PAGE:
Monitoring of the case of Yu.V. Rossoshansky (hearing on December 03, 2020)

On December 3, 2020, the Shevchenko District Court of the city of Kiev continued to consider the case of Yuri Rossoshansky, who is accused of the murder of human rights activist Irina Nozdrovskaya. He is charged with Paragraph 4, Part 2, Article 115 of the Criminal Code of Ukraine.

Recall that on January 1, 2018, the body of lawyer Irina Nozdrovskaya was found in a river near Kiev, she disappeared a few days before. On January 8, suspicion of murder was announced to Yuri Rossoshansky, the father of Dmitry Rossoshansky, who in September, 2015 beated Svetlana Sapatinskaya, Nozdrovskaya’s sister, to death, and was sentenced to prison for this.

Today, the accused Yu. Rossoshansky faces up to 15 years or life imprisonment.

At this hearing the video of the investigative actions was evaluated.

While watching the video, one can hear that the accused said that he had killed the woman, however, as we know, later (after the investigative actions), at one of the sessions, the accused stated that he gave false testimony due to the fact that he was under pressure from of law enforcement agencies and he does not admit his guilt at this stage.

The defense attorney noted that since during the pre-trial investigation the accused was “promised Article 116 of the Criminal Code (murder in a state of intense emotional excitement),” he invented the circumstances of the crime, hoping that his actions would be qualified in this way. This is confirmed, in his opinion, even by the fact that the possessions of the murdered woman were found in one place, and the way he returned home was completely different. Also, the prosecutor noticed that the video during the investigative actions shows that the accused could not display the way he returned home after the crime was committed. Even Rossoshansky’s description of the belongings of the murdered woman does not coincide with reality. The lawyer also cited a number of proofs that may confirm the invention of circumstances by Yu. Rossoshansky.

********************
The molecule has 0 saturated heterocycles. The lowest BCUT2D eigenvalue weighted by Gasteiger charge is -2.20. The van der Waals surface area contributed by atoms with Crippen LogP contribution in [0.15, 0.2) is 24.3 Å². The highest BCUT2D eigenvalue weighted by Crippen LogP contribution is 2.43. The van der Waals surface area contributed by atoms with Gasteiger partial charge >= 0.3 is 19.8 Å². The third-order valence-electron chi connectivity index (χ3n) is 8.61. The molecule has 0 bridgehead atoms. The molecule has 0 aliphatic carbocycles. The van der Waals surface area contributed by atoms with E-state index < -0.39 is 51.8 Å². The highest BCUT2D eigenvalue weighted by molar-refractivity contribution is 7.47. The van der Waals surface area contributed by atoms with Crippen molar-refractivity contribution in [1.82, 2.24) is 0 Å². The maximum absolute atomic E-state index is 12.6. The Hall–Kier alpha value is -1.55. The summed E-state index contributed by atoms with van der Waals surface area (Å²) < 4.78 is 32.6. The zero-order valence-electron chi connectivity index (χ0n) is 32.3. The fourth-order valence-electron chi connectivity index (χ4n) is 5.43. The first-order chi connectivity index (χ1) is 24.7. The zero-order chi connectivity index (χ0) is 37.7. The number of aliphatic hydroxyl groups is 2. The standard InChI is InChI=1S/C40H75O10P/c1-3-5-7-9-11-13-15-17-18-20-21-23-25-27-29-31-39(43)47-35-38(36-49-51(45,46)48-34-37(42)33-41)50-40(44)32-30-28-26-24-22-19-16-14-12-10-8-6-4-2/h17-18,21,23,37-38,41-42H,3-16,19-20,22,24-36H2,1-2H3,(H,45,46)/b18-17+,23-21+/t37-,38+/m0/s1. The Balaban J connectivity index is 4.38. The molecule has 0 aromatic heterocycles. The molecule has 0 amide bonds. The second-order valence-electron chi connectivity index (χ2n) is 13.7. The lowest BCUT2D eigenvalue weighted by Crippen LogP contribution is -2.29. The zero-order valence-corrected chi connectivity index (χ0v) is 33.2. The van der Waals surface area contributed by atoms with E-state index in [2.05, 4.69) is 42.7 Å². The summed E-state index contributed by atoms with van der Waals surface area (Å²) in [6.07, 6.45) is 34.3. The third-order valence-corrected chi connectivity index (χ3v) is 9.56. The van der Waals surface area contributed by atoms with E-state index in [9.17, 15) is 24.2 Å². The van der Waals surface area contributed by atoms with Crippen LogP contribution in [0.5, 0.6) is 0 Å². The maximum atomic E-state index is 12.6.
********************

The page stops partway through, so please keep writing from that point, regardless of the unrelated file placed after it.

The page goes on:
In paragraph 108 of the “Ibrahim and others v. United Kingdom” judgment, the ECtHR noted, “… the fact that if the defendant gives false testimony does not in itself prove his guilt. The defendant can lie for many reasons, which may well be innocent in the sense that they do not indicate his guilt. It is assumed here that the false testimony was given for a variety of reasons: out of fear of the accused to admit that he was to some extent involved in the crime or knew about its preparation, but what was said by the defendants is not enough to consider him guilty …”. If the court considers that the false testimony given to the relevant defendants has or may have an innocent explanation, it should not take them into account. Only if we are sure that he did not lie for an innocent reason, can this false testimony be considered as evidence confirming the prosecution’s version, taking into account other instructions that the ECtHR indicated on the issue of interrogation in the interests of security.

That is, in this case, the reason that Yuri Rossoshansky pointed out the false circumstances of the crime can be assumed to be pressure on him from other persons, as well as a promise to mitigate the punishment. If we draw an analogy with the opinion of the ECtHR in the case “Ibrahim and others v. The United Kingdom”, then the video recording can theoretically be declared invalid by the court. When the judge asked whether the circumstances were invented, the accused replied that yes, they were invented for the record.

The victim, in turn, was outraged that during the investigative actions the authorized persons did not even take samples from the crime scene. She claims that Yu. Rossoshansky could not have planned and killed her daughter himself, and this is confirmed by a number of facts. Irina Nozdrovskaya’s mother believes that this is a contract-based organized murder. The woman demands to investigate her daughter’s Facebook correspondence, because she believes that there is all the information about those who threatened Irina, from which it would be possible to understand who could really have committed the murder or contributed to it.

In addition, at the hearing, questions were clarified about the location of the victim’s phone. The prosecutor provided a forensic telecommunications expertise, which was examined by the court at the hearing. Also, the court examined the conclusion of a forensic psychiatric expert, but the defense attorney claims that it has no probative value, because he believes that the described characteristic is suitable for 99% of the population.

At the next hearing, which will be held on December 10, 2020, the court will continue to examine the evidence. The ISHR experts will continue to clarify the details of this case.